Wendy turns on her screen reader as she navigates to the 48 schedule page on the Metro site.
[We hear sound of the screen reader reading the top of the route schedule.]
Wendy: Ideally, this would be marked up as a table and I could also have a bunch of other commands I could use to navigate through the columns and the rows and all of that. Unfortunately it’s not marked as a table. It’s just marked as text. So there’s no function, no framework for me to navigate.
[We hear robotic screen reader voice reading across each line of text on the Metro 48 schedule page on the website]
Wendy: So what it’s done…there are 1, 2, 3. there’s 10 columns. And it’s just reading the very first line of each of those. So it’s reading.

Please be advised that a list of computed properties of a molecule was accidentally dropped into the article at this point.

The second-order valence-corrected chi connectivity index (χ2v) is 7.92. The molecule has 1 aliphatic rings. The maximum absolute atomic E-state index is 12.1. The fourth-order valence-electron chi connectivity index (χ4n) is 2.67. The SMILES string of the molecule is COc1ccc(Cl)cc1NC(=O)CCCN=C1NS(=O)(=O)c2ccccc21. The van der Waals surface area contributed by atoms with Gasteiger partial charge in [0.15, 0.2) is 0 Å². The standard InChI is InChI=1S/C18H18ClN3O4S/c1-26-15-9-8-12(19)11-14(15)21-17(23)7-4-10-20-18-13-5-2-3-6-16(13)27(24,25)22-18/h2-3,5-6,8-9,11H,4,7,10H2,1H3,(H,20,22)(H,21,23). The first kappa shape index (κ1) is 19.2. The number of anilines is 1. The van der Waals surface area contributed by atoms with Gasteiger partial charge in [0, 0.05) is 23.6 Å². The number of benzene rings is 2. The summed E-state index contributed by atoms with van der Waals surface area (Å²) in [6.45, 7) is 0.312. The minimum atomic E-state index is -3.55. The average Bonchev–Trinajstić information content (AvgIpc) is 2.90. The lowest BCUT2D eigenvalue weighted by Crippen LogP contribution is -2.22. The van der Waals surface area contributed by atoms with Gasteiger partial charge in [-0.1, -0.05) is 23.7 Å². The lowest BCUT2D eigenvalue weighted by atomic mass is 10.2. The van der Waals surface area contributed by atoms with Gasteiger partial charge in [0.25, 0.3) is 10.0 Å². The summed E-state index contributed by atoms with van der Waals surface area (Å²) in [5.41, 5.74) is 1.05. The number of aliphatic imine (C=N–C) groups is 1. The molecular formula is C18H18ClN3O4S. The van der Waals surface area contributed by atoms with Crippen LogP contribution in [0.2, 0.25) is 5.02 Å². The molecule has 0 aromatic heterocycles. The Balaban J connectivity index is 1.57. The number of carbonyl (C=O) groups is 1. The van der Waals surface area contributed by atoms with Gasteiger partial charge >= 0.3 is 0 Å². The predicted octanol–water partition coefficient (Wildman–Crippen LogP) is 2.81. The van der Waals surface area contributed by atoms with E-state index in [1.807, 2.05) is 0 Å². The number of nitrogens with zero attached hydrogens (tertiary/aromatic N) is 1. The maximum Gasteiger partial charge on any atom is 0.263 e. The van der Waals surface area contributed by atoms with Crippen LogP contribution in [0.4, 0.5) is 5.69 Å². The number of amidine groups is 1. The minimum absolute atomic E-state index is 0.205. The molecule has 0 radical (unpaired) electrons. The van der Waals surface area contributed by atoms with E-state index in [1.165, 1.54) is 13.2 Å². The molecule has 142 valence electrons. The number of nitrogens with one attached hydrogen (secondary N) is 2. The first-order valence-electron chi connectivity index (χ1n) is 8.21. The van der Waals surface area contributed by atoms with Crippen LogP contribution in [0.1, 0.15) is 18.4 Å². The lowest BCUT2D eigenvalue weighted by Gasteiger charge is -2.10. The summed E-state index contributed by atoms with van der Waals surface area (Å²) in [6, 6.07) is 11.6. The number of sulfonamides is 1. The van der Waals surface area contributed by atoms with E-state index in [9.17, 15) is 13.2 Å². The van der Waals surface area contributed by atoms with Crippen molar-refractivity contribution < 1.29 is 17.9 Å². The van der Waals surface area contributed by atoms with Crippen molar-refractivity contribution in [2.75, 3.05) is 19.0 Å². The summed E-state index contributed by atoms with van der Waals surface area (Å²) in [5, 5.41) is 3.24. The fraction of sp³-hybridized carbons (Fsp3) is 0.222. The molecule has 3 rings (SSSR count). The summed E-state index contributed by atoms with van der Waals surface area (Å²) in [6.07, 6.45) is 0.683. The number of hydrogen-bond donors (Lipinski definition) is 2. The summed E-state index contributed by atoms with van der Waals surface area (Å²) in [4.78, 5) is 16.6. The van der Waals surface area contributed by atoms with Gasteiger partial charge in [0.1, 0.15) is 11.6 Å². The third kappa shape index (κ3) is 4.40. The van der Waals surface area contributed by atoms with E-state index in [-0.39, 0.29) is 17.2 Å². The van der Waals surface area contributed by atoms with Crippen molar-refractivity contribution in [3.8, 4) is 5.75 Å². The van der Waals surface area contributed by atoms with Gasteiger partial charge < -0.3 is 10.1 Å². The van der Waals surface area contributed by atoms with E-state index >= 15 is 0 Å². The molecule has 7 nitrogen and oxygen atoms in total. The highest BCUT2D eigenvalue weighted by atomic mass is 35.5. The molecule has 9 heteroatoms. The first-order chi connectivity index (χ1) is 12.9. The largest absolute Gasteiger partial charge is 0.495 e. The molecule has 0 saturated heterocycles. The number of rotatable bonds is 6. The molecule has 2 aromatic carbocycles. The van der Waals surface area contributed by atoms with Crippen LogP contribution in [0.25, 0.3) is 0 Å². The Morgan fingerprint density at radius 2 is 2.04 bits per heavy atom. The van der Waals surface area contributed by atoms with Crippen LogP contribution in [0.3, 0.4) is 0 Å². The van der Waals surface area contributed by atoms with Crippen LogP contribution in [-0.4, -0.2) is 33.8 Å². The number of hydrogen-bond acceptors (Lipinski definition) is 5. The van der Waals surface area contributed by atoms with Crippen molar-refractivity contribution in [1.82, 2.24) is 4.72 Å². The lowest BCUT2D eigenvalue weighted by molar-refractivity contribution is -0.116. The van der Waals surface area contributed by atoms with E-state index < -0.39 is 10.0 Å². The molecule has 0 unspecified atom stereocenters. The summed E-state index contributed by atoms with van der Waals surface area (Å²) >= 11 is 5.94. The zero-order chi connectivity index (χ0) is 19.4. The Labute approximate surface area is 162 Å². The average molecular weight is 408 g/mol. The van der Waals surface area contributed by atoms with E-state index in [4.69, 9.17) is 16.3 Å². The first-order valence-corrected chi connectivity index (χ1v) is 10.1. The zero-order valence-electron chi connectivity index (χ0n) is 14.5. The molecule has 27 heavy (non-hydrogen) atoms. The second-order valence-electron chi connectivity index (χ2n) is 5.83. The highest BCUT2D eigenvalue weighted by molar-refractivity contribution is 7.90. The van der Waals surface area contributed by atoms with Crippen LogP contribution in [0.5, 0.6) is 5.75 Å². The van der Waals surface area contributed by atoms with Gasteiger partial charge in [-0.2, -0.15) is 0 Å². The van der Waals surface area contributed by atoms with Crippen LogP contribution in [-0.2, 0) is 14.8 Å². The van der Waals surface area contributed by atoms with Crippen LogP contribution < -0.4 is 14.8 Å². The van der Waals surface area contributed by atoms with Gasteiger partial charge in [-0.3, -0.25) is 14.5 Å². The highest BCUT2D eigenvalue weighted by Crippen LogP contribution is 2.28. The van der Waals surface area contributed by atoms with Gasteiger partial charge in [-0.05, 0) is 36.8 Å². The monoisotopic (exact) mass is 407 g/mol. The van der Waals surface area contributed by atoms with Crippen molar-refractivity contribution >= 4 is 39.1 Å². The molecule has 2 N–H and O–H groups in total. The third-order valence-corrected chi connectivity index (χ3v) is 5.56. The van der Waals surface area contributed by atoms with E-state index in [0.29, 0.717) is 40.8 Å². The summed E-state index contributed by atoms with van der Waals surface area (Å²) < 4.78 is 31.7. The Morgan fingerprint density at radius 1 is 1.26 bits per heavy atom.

Jeannie: It’s reading in reading in rows instead of columns.
Wendy: Right, yeah. It’s reading across all this.
Jeannie: How do you catch a bus like that?!
Wendy: [laughs]You don’t, I don’t think. Luckily the Metro site provides several other ways, like the Trip Planner, to get the information. But if you just want to look at a timetable, with a screen reader there’s no way to do it. If I go down a couple more lines…
[ screen reader voice reading across, listing times the 48 arrives ]
Wendy: So again, you know the bus is coming at those times, but you don’t know where it will be stopping [laughs].
Jeannie: I take the bus everywhere! This would drive me crazy!
Wendy: Yeah. And luckily, there are a variety of other apps to get this information. But, yeah. It’s really amazing that this is not set up better so it’s more accessible. We were writing the book, and this was one of the first examples we found, so this is a bad example we use in the book. So I started looking. You know, Chicago, Paris, New York. Anywhere I thought would have a public bus system website. And I didn’t find one that was really accessible. So it’s not just a Seattle problem, unfortunately.